CLA News / Access to Justice in Canada – The First On-line Court

Robert Lapper, QC - Commonwealth Lawyers’ Association Council Member

With courtrooms around the world closing during the current pandemic, Canada’s first online court remains fully operational and is being hailed as a possible model for a more accessible and forward-looking justice system.

The Civil Resolution Tribunal (CRT), located in British Columbia, is one of the first examples in the world of on-line dispute resolution being incorporated into a public justice system.

What does it do?  The CRT was established under the British Columbia Civil Resolution Tribunal Act (2012) and became operational in 2016.  It currently addresses and determines:

  • Condominium disputes
  • Small claim (civil) matters up to $5000.
  • Society and co-operative association disputes
  • Motor vehicle accident claims up to a maximum of $50,000.

Use of the CRT is mandatory for these matters.  There is no alternative, conventional court process for them. Except for motor vehicle claims, the CRT actively discourages the use of lawyers.

How does it work? (See graphic illustration below)   The CRT is built on two digital applications, using a common cloud platform. 

  • It starts with a “Solution Explorer” that diagnoses the legal dispute, and provides free legal information and other resources like dispute customized letter templates to help parties resolve disputes on their own. 
  • If they are not resolved, the Solution Explorer sends the application appropriate to the nature of the dispute to the Tribunal. The dispute moves to a Dispute Resolution application – initially a negotiation platform on which the parties can “discuss” and attempt to resolve their dispute.  If it is not resolved, it provides an online facilitator to assist.  A settlement reached at this stage can be registered as an enforceable court order.
  • If not resolved, the dispute is then moved to a decision maker – a CRT member (lawyers appointed to the CRT) who will review the dispute from the information provided online and make a determination.  That determination can be registered as an enforceable court order.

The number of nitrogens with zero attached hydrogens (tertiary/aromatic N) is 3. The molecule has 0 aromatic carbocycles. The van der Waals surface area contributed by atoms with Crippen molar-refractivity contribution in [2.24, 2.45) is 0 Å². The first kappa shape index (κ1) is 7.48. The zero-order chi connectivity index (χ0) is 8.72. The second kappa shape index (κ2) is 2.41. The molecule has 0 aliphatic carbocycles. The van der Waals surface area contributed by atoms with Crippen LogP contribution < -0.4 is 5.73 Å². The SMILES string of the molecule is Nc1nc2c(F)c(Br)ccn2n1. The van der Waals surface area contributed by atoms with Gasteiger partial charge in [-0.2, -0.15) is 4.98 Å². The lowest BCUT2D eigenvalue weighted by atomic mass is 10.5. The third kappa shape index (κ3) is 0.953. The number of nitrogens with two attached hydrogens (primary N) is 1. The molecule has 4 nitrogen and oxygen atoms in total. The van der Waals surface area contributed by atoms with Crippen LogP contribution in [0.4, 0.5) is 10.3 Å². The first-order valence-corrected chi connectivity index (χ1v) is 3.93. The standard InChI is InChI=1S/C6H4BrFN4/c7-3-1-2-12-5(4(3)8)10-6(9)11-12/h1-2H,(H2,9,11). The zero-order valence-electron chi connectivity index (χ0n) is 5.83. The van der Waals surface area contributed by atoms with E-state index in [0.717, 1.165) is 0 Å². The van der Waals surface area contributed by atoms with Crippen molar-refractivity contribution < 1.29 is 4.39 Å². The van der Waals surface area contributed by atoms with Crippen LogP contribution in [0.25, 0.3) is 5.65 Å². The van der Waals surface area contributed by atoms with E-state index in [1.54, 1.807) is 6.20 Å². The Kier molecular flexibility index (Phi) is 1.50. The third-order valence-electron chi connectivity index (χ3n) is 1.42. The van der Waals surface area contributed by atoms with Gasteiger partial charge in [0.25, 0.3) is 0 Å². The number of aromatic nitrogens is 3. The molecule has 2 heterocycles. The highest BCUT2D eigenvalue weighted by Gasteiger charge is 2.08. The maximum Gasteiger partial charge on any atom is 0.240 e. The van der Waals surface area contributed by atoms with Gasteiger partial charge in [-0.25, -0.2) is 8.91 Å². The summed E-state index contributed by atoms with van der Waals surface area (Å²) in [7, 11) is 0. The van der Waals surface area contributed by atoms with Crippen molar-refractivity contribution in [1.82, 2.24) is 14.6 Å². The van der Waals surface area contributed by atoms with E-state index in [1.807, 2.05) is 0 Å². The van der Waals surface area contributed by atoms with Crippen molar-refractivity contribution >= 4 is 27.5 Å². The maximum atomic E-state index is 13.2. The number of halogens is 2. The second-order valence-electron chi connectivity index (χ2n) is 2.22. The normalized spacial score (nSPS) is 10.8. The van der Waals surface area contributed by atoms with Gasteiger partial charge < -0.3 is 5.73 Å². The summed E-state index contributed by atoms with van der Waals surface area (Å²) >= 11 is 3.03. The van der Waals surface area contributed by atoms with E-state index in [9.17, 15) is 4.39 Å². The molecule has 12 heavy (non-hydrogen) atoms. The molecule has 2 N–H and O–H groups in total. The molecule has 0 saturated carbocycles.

All of this is done on-line through plain language, user friendly interfaces that are available 24/7, when it is convenient for users.  For those who are unable or unwilling to use technology, the tribunal provides paper-based or telephone-based services.

Results?  Since going “live” in 2016, more than 90,000 parties have used the Solution Explorer. Over 13,000 disputes proceeded beyond that. Of these, 88% were resolved before reaching the final “decision maker” stage. Of people using the system, 45% did so outside of conventional office hours. Seventy five per cent (75%) reported a positive experience using the system, and that they would recommend it to others.  Only 0.2 per cent requested telephone or paper-based service.

Disputes are resolved within 60-90 days from first referral to dispute resolution. This compares favourably with the average of seven months to one year (and longer in the case of motor vehicle matters) that it took the conventional court system to address these.

The future?  Other jurisdictions are showing great interest in this model.  The CRT has hosted, and continues to receive delegations of lawyers, judges and court administrators from many Commonwealth countries and the US, who are interested in considering a similar model.